Here in Ngorongoro
Here in Ngorongoro, the flamingos spread across the lake’s low waters, walk erratic steps and peck the mud with greed. Reflections of the flamingos and of the sky, punctuated by clouds, paint the water in blue, rose and white.The wind disperses the clouds ceasing their self-admiration on the mirror; the afternoon is going to heat up.
In northern Tanzania, West of the Kilimanjaro and on the way to the famous Serengeti National Park, exists one of the bigger cauldrons in the world: the Crater of Ngorongoro. It’s the interior hollow of an extinct volcano. In its last eruption, large fissures opened, and the cone’s top crumbled over the land below. The smouldering crater left the darkness and opened to the world, cooling the fury. Day after day, over millions of years, it transformed until becoming a hospitable ecosystem of 120 square miles protected by the boiler walls, 2,000 feet high.
Here, a small portion of Africa is reserved, totally apart.
Once called Noah’s Ark and Garden of Eden, its fauna suffered great casualties produced by the subsistence of local hunters and the sport of European hunters, but it is now a protected reserve and has recovered its equilibrium.
Driven in jeeps by park guides, the tourists can observe the fauna in the interior of the enclosed plateau, including big animals like elephants, not being clear how they arrived or if they leave once in a while. Either way, there’s enough room to live a whole life, why should they leave when they can inhabit a commonwealth in the peace of the extinct crater, where even the laws of the jungle seem to be gentler?
The sight from the top of the crater is dazzling, and life goes on down there, calm and vigorous in its continuous show, even if without any audience in the amphitheatre. They call it the Eight World Wonder and it is, undoubtefully, wonderful.
Further North, Ethiopia has an Eight Wonder to present to the world: the Christian Churches of Lalibela, built in the 12th Century. Four temples were carved on the rock. Digging from top to bottom, an immense block of raw rock was isolated where the churches were opened. Others were made in cavities opened in the rocks. It’s an amazing achievement, breathtaking for the tourists and inspirational for the pilgrims, local Orthodox Christians.
Everyone wants to have the Eight Wonder of the World in their own backyard, and in the absence of a ready-made one in Libya, Muammar Gaddafi built his own. In 1984, he laid the first stone in the building of the ambitious project: The Great Man-Made River Project. It is today one of the biggest pipe networks in the world, almost 3,100 miles of subterranean channels bringing fresh water from millenary aquifers which rested under the sands of the Sahara Desert.
To Gaddafi, this is the real Eight Wonder of the World. They found this one when looking for another.Searching for oil under the desert in the 50’s, the Libyans found this immense water reserve and today, in many coastal cities in the country, glasses of desert water are drunk.
In August 2007, in South African terrain, was found what was immediately called the biggest diamond in the world, one more acclaimed Eighth World Wonder. Up to that day, the Cullinan, – found in the Johannesburg area in 1905 – was considered to be the biggest diamond in the world. It was transported to Europe under great security measures and cut into several diamonds in Amsterdam.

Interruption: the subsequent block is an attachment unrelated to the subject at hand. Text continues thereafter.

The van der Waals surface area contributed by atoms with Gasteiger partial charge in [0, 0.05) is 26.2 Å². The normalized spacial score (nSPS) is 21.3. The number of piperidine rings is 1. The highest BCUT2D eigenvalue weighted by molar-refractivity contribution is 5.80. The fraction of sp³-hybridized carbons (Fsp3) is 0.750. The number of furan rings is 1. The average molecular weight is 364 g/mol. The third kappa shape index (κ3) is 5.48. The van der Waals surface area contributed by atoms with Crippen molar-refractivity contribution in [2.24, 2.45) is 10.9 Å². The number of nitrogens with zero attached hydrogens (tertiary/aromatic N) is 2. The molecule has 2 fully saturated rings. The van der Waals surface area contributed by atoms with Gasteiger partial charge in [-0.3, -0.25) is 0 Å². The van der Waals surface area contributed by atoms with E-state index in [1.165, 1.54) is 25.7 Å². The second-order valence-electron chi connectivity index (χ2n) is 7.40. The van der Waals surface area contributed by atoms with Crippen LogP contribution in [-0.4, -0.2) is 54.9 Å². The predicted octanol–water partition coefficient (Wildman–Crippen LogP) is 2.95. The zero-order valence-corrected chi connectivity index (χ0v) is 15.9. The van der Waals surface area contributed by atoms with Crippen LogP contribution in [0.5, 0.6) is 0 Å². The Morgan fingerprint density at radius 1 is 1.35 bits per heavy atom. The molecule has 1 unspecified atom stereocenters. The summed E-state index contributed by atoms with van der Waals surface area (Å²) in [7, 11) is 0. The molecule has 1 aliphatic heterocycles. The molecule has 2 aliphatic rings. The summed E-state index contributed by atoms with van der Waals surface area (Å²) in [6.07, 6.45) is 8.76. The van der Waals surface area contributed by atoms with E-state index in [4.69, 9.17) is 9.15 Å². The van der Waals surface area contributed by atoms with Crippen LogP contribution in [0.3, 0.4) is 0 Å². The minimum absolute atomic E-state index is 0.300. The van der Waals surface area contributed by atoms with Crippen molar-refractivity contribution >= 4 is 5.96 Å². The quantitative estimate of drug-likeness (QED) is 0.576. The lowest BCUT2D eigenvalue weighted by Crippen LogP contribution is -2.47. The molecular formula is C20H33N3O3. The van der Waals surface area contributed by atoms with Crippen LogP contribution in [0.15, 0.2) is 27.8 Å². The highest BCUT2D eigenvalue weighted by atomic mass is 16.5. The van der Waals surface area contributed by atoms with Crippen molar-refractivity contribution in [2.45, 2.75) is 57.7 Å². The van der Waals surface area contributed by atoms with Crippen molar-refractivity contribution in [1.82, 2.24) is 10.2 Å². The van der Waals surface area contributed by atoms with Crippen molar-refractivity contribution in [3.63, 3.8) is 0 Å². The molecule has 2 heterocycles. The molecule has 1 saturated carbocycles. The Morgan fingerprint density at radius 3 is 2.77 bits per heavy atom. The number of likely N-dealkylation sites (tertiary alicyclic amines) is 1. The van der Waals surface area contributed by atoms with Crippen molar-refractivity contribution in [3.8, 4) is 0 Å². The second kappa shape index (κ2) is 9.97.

The bigger were inlaid into the Royal sceptre, the crown and other accessories of the British royalty, and there they shine on today. In comparison, this new finding seemed to have between 6500 to 7600 carats, the double of the Cullinan’s 3100 carats. But after a five weeks’ soap opera full of media speculation, mystery and suspense, the diamond was reclassified as “piece of plastic”. The false diamond had served to inflate the prices of the land it came from, in a business in which the South-African specialist in diamond mining and prospection, Andre Harding, would sell the property to Brett Jolly, a British business man, seducing him with this other-worldly wonder.
Here in Ngorongoro, the variations of the diamond prices or the implacable pressures of the markets on troubled countries do not disturb, for the moment, the zebras’ mood in their afternoon herd stroll: physical exercise demanded by nature for survival. Four ostriches and an elephant share the concave horizon of the cauldron while a pack of lionesses with cubs take a deserved nap. The laws of the jungle are clear and are not subject to the sudden migraines of the markets or the harassment of feline lobbies.
Dozens of yellow acacias savour their immobility from their high beauty and ignore that they were called Yellow Fever Trees when the Europeans thought the disease was spread by their, not by the mosquitoes.
Here in Ngorongoro, the terrain conditions are also measured in indexes and values, and all of those could be represented through coloured graphics if anyone bothered. The variations are indexed to Mother Nature, and therefore everything is quiet now; neither birds nor wind can be heard.
There is no means of speculation with the clouds already out of sight; but they will come back, tireless atmospheric travellers, resembling the virtual money when crossing borders visa-free and without paying taxes.
Published in Fugas’ magazine for the newspaper Público, in September 2008